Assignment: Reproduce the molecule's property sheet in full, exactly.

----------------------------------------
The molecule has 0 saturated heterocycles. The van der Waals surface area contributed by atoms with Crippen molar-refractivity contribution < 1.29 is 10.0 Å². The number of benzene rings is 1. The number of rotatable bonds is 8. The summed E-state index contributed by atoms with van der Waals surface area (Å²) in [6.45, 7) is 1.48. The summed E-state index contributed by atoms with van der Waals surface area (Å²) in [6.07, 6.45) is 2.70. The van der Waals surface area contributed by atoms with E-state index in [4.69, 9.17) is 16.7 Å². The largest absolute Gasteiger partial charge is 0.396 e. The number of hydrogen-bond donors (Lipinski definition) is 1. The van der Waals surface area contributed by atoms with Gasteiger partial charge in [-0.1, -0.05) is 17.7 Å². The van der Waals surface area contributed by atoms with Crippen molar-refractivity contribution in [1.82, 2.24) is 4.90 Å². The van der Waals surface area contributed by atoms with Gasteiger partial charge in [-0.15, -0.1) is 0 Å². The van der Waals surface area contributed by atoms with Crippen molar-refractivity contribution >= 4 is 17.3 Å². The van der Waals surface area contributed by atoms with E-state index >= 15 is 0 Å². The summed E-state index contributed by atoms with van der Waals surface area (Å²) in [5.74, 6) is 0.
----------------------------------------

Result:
The molecule has 0 saturated heterocycles. The van der Waals surface area contributed by atoms with Crippen molar-refractivity contribution < 1.29 is 10.0 Å². The number of benzene rings is 1. The number of rotatable bonds is 8. The summed E-state index contributed by atoms with van der Waals surface area (Å²) in [6.45, 7) is 1.48. The summed E-state index contributed by atoms with van der Waals surface area (Å²) in [6.07, 6.45) is 2.70. The van der Waals surface area contributed by atoms with E-state index in [4.69, 9.17) is 16.7 Å². The largest absolute Gasteiger partial charge is 0.396 e. The number of hydrogen-bond donors (Lipinski definition) is 1. The van der Waals surface area contributed by atoms with Gasteiger partial charge in [-0.1, -0.05) is 17.7 Å². The van der Waals surface area contributed by atoms with Crippen molar-refractivity contribution in [1.82, 2.24) is 4.90 Å². The van der Waals surface area contributed by atoms with Gasteiger partial charge in [-0.15, -0.1) is 0 Å². The van der Waals surface area contributed by atoms with Crippen molar-refractivity contribution >= 4 is 17.3 Å². The van der Waals surface area contributed by atoms with E-state index >= 15 is 0 Å². The summed E-state index contributed by atoms with van der Waals surface area (Å²) in [5.74, 6) is 0.